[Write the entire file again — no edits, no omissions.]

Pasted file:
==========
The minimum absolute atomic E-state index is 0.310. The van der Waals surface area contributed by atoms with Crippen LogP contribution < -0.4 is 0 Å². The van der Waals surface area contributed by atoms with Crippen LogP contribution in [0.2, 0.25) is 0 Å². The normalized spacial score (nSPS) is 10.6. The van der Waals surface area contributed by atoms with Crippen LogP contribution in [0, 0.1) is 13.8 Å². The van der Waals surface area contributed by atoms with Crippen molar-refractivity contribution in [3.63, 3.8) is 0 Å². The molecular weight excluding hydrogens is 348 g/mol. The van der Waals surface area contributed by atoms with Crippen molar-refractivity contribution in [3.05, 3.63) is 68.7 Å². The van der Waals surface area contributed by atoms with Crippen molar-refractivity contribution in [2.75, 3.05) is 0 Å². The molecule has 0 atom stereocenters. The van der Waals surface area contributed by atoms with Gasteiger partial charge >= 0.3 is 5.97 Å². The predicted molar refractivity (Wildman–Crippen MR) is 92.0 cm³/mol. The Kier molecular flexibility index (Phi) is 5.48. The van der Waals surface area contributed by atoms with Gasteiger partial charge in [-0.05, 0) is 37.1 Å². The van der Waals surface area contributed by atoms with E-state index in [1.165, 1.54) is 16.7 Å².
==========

The minimum absolute atomic E-state index is 0.310. The van der Waals surface area contributed by atoms with Crippen LogP contribution < -0.4 is 0 Å². The van der Waals surface area contributed by atoms with Crippen LogP contribution in [0.2, 0.25) is 0 Å². The normalized spacial score (nSPS) is 10.6. The van der Waals surface area contributed by atoms with Crippen LogP contribution in [0, 0.1) is 13.8 Å². The van der Waals surface area contributed by atoms with Crippen molar-refractivity contribution in [3.63, 3.8) is 0 Å². The molecular weight excluding hydrogens is 348 g/mol. The van der Waals surface area contributed by atoms with Crippen molar-refractivity contribution in [3.05, 3.63) is 68.7 Å². The van der Waals surface area contributed by atoms with Crippen molar-refractivity contribution in [2.75, 3.05) is 0 Å². The molecule has 0 atom stereocenters. The van der Waals surface area contributed by atoms with Gasteiger partial charge >= 0.3 is 5.97 Å². The predicted molar refractivity (Wildman–Crippen MR) is 92.0 cm³/mol. The Kier molecular flexibility index (Phi) is 5.48. The van der Waals surface area contributed by atoms with Gasteiger partial charge in [-0.05, 0) is 37.1 Å². The van der Waals surface area contributed by atoms with E-state index in [1.165, 1.54) is 16.7 Å².